I also did some calcs looking at a potential Phobos impact. Real back of the envelop stuff considering we have no real idea how big the comet is. I put it at 2km diameter and mass equivalent of solid ice (Halley and Shoemaker-Levy (prior to break-up) are/were supposedly around 10-11km)- impacting on Phobos which is 11km dia and almost twice as dense as solid ice. Phobos is already supposed to have been weakened by the massive impact that formed Stickney crater. I feel fairly confident Phobos wouldn't survive a 55km/s impact with C/2013 A1. I'd love to hear from someone else who can do the arithmetic better though! If you do it as an inelastic collision, C/2013 A1 won't impart a whole lot of delta-v to Phobos, but Phobos as shrapnel would be another story entirely. We would get rings around Mars a whole lot sooner than the current forecast!

If we did get a collision I wonder if covering that big-a$$ sky would get a lot more funding. Diverting something with that much mass traveling that fast would be pretty hard to achieve in 18 months- that's 18 months INCLUDING the time taken for your equipment to be built and sent there. We've already seen some more money tipped in to detection following the pebble that blew up over Siberia last week.

As a footnote, Purdue university has a neat calc webpage (I've seen a better one somewhere else but the venerable Ron Baalke contributed to this one) that will tell you the effects of an impact on the Earth depending on how far you are from it and what it hits (crystalline or sedimentary rock, ocean strike etc.) For a 2km comet traveling that fast it's pretty interesting! You'd want to be more than 500km away and more than 100m above sea level.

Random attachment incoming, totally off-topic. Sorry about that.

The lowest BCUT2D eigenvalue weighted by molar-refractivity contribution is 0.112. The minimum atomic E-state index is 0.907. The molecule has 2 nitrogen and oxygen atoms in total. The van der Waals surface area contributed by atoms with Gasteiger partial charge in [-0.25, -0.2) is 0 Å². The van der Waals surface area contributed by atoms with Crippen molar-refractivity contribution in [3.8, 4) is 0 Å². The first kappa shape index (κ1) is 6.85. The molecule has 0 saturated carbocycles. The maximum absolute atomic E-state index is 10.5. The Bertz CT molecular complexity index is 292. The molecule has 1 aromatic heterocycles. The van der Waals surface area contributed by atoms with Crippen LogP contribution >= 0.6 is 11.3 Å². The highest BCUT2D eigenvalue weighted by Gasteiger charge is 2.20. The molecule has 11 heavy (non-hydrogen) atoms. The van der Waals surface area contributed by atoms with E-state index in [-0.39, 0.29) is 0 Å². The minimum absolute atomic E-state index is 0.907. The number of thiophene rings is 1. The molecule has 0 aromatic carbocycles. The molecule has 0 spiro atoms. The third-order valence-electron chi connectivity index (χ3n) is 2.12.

Last edited by Scopie; 26-02-2013 at 10:58 PM.
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  #6  
Old 26-02-2013, 10:55 PM
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Originally Posted by Scopie View Post
Its interesting though- the other orbital sims I have seen show the comet not traveling in the ecliptic plane but coming up from beneath it- perhaps its just a trick of perspective.
Hi Brad - it's a 2-dimensional rendition and doesn't show perspective, so you can't tell from that whether the orbit's in the ecliptic plane or any other plane for that matter (other than the colour clue of the two shades of blue representing above & below the ecliptic). It's different in the database browser where you can toggle it around to get the perspective.

Cheers -
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  #7  
Old 26-02-2013, 11:35 PM
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Damn, I hope it misses. An impact (esp a collision with Phobos) could send debris right into our path.